— Maraleius Birdsong didn’t know Stephawn Brown. They lived near one another and attended the same high school, but the two had taken much different paths in life.

Birdsong was a 20-year-old pizza deliveryman with a big smile. He worked hard to pay for his schooling. He was loved by his family.

Brown, 19, had dropped out of Fort Dorchester High School in the 11th grade. Abused as a kid, he’d been arrested and, at times, had been homeless and living on his own.

While Birdsong and Brown were strangers to one another, their lives became forever linked on March 9. That’s when Brown fired a bullet into Birdsong’s head during a holdup. The shot killed Birdsong and put Brown on the path to imprisonment.

A Dorchester County judge on Friday sentenced Brown to 49 years in a state correctional institution after the young man cut his trial short by pleading guilty to killing Birdsong. He’ll be 68 years old when he’s allowed out of prison.

“It does provide some closure,” said Birdsong’s mother, Teresa Gardner. She called the sentence justified after the hearing ended Friday morning.

She’d spent all week sitting in the front row watching Brown’s trial. On Thursday, he pleaded guilty to murder and armed robbery in the killing, which occurred outside the Appian Way Apartments in North Charleston.

How it happened

Birdsong and Brown met by chance that March night last year. Birdsong was the driver randomly assigned to deliver an order placed by Brown: two boxes of wings and three boxes of cinnamon sticks, prosecutors said.

Brown had no intention of paying the $38.79 bill. Brown and his friend, 18-year-old Jontae Davis, had come up with the plan earlier in the evening to rob a pizza deliveryman, according to testimony. They didn’t much care who showed up.

They didn’t know Birdsong was a straight-A student who yearned to be an electrical engineer. They didn’t know that Birdsong was working at Domino’s Pizza on Dorchester Road to pay for the education at Trident Technical College that would help get him to that goal. To Davis and Brown, he was just a “pizza-man.”

According to trial testimony, the pair’s plan played out this way:

The two friends hid in the shadows and waited, with Brown dressed in a black hoodie and a mask.

They then watched Birdsong as he walked to the apartment number Brown had provided during the order.

After Birdsong knocked on two apartment doors, unable to find who had ordered the food, he walked back to his car.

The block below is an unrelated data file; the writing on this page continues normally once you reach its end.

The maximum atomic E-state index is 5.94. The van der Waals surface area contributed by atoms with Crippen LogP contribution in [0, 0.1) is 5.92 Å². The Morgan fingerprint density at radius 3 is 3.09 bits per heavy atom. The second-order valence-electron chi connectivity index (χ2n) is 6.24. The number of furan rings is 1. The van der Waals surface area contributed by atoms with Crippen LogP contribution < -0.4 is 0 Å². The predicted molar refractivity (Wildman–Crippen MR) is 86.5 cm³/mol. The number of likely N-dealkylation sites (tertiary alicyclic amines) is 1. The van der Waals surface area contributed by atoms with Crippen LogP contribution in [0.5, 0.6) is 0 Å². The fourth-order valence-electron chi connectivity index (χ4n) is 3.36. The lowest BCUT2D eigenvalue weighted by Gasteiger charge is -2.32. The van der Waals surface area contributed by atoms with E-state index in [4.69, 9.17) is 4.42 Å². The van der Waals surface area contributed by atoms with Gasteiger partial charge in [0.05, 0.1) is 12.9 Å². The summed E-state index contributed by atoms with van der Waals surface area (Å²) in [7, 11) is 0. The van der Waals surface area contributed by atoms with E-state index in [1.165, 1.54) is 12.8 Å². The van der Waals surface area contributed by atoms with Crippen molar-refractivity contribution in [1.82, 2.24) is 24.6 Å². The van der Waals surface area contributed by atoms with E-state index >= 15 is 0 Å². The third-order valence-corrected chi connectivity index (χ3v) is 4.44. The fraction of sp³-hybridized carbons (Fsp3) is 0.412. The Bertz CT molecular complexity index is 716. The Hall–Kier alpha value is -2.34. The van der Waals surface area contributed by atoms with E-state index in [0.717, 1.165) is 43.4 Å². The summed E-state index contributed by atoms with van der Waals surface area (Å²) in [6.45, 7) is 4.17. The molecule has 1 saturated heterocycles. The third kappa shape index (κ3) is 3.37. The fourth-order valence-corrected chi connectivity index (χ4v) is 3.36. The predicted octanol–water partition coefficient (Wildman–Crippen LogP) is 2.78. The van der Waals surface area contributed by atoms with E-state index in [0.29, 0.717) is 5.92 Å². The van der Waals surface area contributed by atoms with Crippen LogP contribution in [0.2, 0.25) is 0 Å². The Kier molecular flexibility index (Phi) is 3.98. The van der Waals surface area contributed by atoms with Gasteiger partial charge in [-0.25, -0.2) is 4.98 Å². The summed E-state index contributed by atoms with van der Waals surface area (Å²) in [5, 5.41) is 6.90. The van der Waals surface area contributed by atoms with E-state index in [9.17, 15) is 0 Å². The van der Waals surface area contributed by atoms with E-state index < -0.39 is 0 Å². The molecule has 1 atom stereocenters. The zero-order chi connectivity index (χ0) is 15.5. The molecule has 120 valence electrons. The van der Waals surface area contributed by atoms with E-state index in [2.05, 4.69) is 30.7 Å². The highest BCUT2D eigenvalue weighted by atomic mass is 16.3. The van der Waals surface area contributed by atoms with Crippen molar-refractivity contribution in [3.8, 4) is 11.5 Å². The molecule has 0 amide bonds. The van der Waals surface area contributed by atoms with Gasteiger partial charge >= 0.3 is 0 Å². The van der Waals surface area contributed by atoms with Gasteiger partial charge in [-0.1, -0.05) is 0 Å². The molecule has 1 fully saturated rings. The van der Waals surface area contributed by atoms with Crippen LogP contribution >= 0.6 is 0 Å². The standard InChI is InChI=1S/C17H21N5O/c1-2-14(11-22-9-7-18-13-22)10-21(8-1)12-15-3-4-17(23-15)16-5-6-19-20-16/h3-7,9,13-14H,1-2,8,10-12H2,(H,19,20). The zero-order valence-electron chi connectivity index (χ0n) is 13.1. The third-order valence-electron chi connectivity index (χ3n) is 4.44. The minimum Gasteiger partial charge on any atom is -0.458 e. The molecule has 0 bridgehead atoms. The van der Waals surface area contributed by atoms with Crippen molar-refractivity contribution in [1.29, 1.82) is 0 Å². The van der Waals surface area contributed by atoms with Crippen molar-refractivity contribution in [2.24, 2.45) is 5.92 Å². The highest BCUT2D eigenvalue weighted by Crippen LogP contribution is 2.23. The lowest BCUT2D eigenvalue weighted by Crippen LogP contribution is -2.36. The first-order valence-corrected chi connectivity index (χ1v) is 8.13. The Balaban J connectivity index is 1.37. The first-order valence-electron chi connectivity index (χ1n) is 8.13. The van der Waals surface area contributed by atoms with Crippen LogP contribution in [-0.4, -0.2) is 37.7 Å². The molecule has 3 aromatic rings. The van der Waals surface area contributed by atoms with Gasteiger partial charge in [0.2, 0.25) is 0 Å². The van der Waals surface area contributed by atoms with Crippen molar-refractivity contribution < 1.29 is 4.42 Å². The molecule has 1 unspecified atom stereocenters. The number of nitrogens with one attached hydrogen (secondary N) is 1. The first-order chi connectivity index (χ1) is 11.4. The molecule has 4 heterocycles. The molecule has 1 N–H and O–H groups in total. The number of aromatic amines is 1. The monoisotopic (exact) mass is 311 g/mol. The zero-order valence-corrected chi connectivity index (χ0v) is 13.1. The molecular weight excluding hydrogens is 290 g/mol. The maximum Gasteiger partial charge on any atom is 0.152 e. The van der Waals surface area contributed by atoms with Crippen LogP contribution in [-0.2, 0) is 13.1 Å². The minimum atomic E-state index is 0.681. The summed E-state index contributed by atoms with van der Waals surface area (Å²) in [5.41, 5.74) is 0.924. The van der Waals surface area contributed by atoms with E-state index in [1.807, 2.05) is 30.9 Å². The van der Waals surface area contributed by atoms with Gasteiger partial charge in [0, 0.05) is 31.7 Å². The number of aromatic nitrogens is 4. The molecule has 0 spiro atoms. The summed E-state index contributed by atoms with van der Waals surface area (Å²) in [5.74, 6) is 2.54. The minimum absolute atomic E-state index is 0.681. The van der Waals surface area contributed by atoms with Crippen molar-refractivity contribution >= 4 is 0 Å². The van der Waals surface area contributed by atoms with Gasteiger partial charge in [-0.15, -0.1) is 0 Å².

In the parking lot, Brown and Davis approached him. Brown pointed a 9 mm handgun at Birdsong and demanded the food he was carrying.

Birdsong handed over his “hot box” with the food in it, but Brown wanted more. He demanded Birdsong’s cell phone.

When Birdsong told Brown he didn’t have it on him, Brown got angry. In an attempt to save his own life, Birdsong turned around and ran. Brown shot him in the back of the head.

Davis told the jury that he asked Brown later that night why he shot Birdsong. “He said because the guy wouldn’t give him the cell phone. He said he shouldn’t play with him like that,” Davis said.

Hard life, poor choices

Brown never provided his own explanation of how the crime occurred.

During sentencing, he didn’t say a word. Defendants can speak, if they choose, before the judge hands down the sentence. Many take the opportunity to express remorse or plead for leniency. Brown did neither.

Birdsong’s mother said that didn’t matter. “He confessed to the crime and that was good enough for us,” Gardner said.

Brown’s former buddy, Davis, pleaded guilty before the trial started to voluntary manslaughter and armed robbery. Davis, who also testified against Brown, received a sentence of 20 years in prison.

Gardner said she hopes the sentences the two men received will serve as a lesson to other young people. “Stay in school, get your education, be a productive member of society,” she said.

David Price, a forensic psychologist who testified during sentencing, said he sympathized with Brown over the kind of life he lived. Brown practically raised himself. He grew up without guidance and with abuse, Price told the court.

Mark Leiendecker, Brown’s attorney, told the judge that his client’s poor upbringing serves as important context.

“It doesn’t excuse what happened on March the 9th, but the fact he comes from this extremely unfortunate background helps explain how he got there,” Leiendecker said.

Birdsong’s family said that doesn’t excuse Brown’s actions. But Birdsong’s aunt, Julianna Cruz, said they will keep advocating for the community’s youth so that others don’t stray along that same path.

“It could have been anybody’s child on either side,” she said. “So we say to the community, get involved. Don’t ask what the community can do for you, but what can you, yourself, what can you do to improve the situation?”

Reach Natalie Caula at 937-5594 or Twitter.com/ncaula.